EDSA People Power Revolution

[OPINION] The burdens and demands of historical reflection

Roberto Lim Jr.
[OPINION] The burdens and demands of historical reflection
'When we seek to become better men, we never seek to return to our monstrous selves, no matter how tough the going gets'

It is that time again — the Philippine elections — always an exciting but stressful time. This year is not any different. After engaging in discourses with different people lately on political and social issues, I have suddenly been compelled to reflect on the role of history, especially as an emerging millennial scholar.

The nation is about to make its most monumental decision this coming May, choosing the next set of executives and legislators. The choice is motivated by the hope to salvage the country from the intertwined health and economic crises. However, the highly volatile state of historical reflection lies on top of such hope, as contentious names remain present in the upcoming polls. Moreover, the plethora of historical insights and historical distortion makes for a complicated situation for this decision-making process.

The general conservative view towards millennials like me, as well as towards Gen Zs, does not make the situation better. The discourse becomes challenging, as we are at a natural disadvantage of not being eyewitnesses to critical junctures of a nation’s history — that is to say, ’80s and ’90s kids not being wise enough, let alone not existing, during the tail end of the Marcos regime, the EDSA revolution, or any other historical period before that. The older generations continue to hold on to such a view towards the young ones despite their enthusiasm and training in social, political, and historical reflection; they solidly assert the primacy of being able to experience events, much like how they did, to attain a certain level of “fuller understanding.” 

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Such an unwelcoming view of us being “too young” serves as an immediate response to any argument we run about the seriousness of politics and history. Efforts of young scholars appear to be futile, as the only things we can hold onto are primary and secondary sources. This situation highlights that our most vigorous efforts to become public historians, analysts, philosophers, and other academic professionals become tremendously meaningless. We are left to listen to the elderly, even if it means subscribing to distorted and propagandized views of history.

The older ones are not wrong when they say that experience is crucial, and I never wish to disagree with such assertion. After all, it is an inherent wisdom of the old that still holds true to many key respects of daily living. However, for us young scholars who obviously cannot travel to the past and get such first-hand experience, the onus to read and analyze the sources and narratives available to us intensely deepens.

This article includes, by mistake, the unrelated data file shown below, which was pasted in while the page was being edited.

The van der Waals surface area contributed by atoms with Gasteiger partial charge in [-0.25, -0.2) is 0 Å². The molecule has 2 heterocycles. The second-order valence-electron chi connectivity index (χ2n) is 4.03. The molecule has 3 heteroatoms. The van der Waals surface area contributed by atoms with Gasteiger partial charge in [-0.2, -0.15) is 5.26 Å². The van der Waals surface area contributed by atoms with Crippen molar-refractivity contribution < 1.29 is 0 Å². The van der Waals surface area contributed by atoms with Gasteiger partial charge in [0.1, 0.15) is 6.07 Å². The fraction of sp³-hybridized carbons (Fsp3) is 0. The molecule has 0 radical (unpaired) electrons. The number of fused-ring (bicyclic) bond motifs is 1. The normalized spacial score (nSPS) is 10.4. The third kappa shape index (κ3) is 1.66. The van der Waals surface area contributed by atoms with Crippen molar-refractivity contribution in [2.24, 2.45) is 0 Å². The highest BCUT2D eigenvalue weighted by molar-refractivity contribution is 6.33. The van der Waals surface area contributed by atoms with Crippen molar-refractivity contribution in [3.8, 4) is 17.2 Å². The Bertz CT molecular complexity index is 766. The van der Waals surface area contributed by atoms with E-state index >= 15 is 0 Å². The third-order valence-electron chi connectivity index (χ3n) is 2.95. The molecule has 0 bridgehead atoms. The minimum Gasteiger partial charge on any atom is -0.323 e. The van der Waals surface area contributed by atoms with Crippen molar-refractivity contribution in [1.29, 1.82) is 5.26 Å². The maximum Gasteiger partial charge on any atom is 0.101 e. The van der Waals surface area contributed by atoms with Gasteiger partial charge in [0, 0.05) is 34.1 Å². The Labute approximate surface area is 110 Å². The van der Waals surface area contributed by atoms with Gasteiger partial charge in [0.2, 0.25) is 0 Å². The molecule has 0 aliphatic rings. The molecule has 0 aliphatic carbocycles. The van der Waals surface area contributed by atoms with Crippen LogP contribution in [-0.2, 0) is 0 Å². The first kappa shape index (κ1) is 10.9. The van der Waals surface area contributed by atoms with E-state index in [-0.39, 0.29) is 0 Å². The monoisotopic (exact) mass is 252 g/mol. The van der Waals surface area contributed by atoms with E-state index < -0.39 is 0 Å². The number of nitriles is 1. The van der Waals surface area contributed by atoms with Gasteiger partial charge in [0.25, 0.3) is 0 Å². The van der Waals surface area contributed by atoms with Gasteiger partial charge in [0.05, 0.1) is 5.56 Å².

As if this is not difficult enough, in the present times when almost anyone can just write “history” on their own, judging an account as untrue, inaccurate, biased, or truthful becomes an easy thing to assert, but a tricky thing to prove.

So where do people like us go? 

For starters, media and information literacy (MIL) is a critical tool to proceed with the complicated decision-making process at hand. UNESCO’s framework provides a comprehensive and fundamental understanding of such composite concept by emphasizing all steps, from access, understanding, evaluation, interpretation, use, and dissemination of various information and media. MIL experts across academic and non-academic terrains are currently working on the double to undo the damage caused by historical distortion and news disinformation. But despite such advocacy growing, the clamor to take action exponentially grows by the day.

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More importantly, part of such skill is the significance of the reflective side of historical analysis. The existence of many voices (whether official versus non-official, from above versus from below, even fake versus real) must be acknowledged and scrutinized together. Learning the motives of such narratives and voices makes the analysis richer, as it does not just confine to a simple conclusion of fact versus lie. This is not to say that fact-checking historical claims is impotent, but the process stopping at a mere conclusion of something being a fact or a lie can only lead to a political to-and-fro that only clarifies who is more powerful and not necessarily what is legitimate.

In my experience, hopefully, I did not need to be a revolutionary Red Guard or a bourgeoisie for my thesis on the Chinese Cultural Revolution to pass muster back in June 2021. Historical reflection of another country’s narrative, in this case, needed to make sense for the lessons to demand our attention. This is the essence of using history as reflection points for today and the tomorrows. Aside from imploring the present generations to never hesitate budging or to refrain from repeating the ills and disappointments of the past, history provides a platform to reflect on the numerous changes in our society’s progression, and its members’ values, moral fibers, and aspirations. 

When we seek to become better men, we never seek to return to our monstrous selves, no matter how tough the going gets. – Rappler.com

Roberto Lim Jr. is a social science teacher affiliated with the Philippine Association for Media and Information Literacy and the Philippine Association for Chinese Studies. His research interests include representations in various media texts and contemporary China.

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